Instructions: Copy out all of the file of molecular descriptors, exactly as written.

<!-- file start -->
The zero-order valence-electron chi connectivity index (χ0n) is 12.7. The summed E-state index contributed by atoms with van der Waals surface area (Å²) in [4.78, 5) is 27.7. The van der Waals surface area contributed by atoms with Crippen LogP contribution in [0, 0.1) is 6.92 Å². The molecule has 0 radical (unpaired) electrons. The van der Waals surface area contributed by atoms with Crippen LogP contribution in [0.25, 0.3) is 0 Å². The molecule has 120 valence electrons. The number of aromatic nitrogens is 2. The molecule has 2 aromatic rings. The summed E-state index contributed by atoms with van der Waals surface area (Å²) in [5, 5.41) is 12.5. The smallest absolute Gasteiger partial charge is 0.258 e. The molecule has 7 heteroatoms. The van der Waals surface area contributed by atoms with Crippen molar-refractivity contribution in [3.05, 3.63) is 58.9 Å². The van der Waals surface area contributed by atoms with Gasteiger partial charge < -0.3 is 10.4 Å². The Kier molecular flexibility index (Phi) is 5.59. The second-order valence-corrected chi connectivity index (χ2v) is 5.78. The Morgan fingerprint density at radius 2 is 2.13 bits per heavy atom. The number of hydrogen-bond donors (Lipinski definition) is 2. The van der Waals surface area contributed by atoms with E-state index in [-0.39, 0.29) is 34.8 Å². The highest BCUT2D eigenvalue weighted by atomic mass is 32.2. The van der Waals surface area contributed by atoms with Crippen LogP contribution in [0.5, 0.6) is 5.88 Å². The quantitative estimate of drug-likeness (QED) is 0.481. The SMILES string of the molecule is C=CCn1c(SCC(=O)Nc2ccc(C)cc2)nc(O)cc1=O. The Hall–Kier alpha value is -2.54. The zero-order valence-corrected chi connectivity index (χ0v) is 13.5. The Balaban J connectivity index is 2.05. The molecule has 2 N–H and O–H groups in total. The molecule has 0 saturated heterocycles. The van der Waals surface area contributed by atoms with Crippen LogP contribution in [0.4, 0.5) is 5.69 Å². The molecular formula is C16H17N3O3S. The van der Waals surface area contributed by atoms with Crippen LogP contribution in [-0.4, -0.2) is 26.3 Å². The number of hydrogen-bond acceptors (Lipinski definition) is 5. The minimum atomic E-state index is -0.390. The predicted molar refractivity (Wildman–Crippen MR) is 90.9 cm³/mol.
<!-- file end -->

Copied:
The zero-order valence-electron chi connectivity index (χ0n) is 12.7. The summed E-state index contributed by atoms with van der Waals surface area (Å²) in [4.78, 5) is 27.7. The van der Waals surface area contributed by atoms with Crippen LogP contribution in [0, 0.1) is 6.92 Å². The molecule has 0 radical (unpaired) electrons. The van der Waals surface area contributed by atoms with Crippen LogP contribution in [0.25, 0.3) is 0 Å². The molecule has 120 valence electrons. The number of aromatic nitrogens is 2. The molecule has 2 aromatic rings. The summed E-state index contributed by atoms with van der Waals surface area (Å²) in [5, 5.41) is 12.5. The smallest absolute Gasteiger partial charge is 0.258 e. The molecule has 7 heteroatoms. The van der Waals surface area contributed by atoms with Crippen molar-refractivity contribution in [3.05, 3.63) is 58.9 Å². The van der Waals surface area contributed by atoms with Gasteiger partial charge < -0.3 is 10.4 Å². The Kier molecular flexibility index (Phi) is 5.59. The second-order valence-corrected chi connectivity index (χ2v) is 5.78. The Morgan fingerprint density at radius 2 is 2.13 bits per heavy atom. The number of hydrogen-bond donors (Lipinski definition) is 2. The van der Waals surface area contributed by atoms with E-state index in [-0.39, 0.29) is 34.8 Å². The highest BCUT2D eigenvalue weighted by atomic mass is 32.2. The van der Waals surface area contributed by atoms with Crippen LogP contribution in [0.5, 0.6) is 5.88 Å². The quantitative estimate of drug-likeness (QED) is 0.481. The SMILES string of the molecule is C=CCn1c(SCC(=O)Nc2ccc(C)cc2)nc(O)cc1=O. The Hall–Kier alpha value is -2.54. The zero-order valence-corrected chi connectivity index (χ0v) is 13.5. The Balaban J connectivity index is 2.05. The molecule has 2 N–H and O–H groups in total. The molecule has 0 saturated heterocycles. The van der Waals surface area contributed by atoms with Crippen LogP contribution in [0.4, 0.5) is 5.69 Å². The molecular formula is C16H17N3O3S. The van der Waals surface area contributed by atoms with Crippen LogP contribution in [-0.4, -0.2) is 26.3 Å². The number of hydrogen-bond acceptors (Lipinski definition) is 5. The minimum atomic E-state index is -0.390. The predicted molar refractivity (Wildman–Crippen MR) is 90.9 cm³/mol.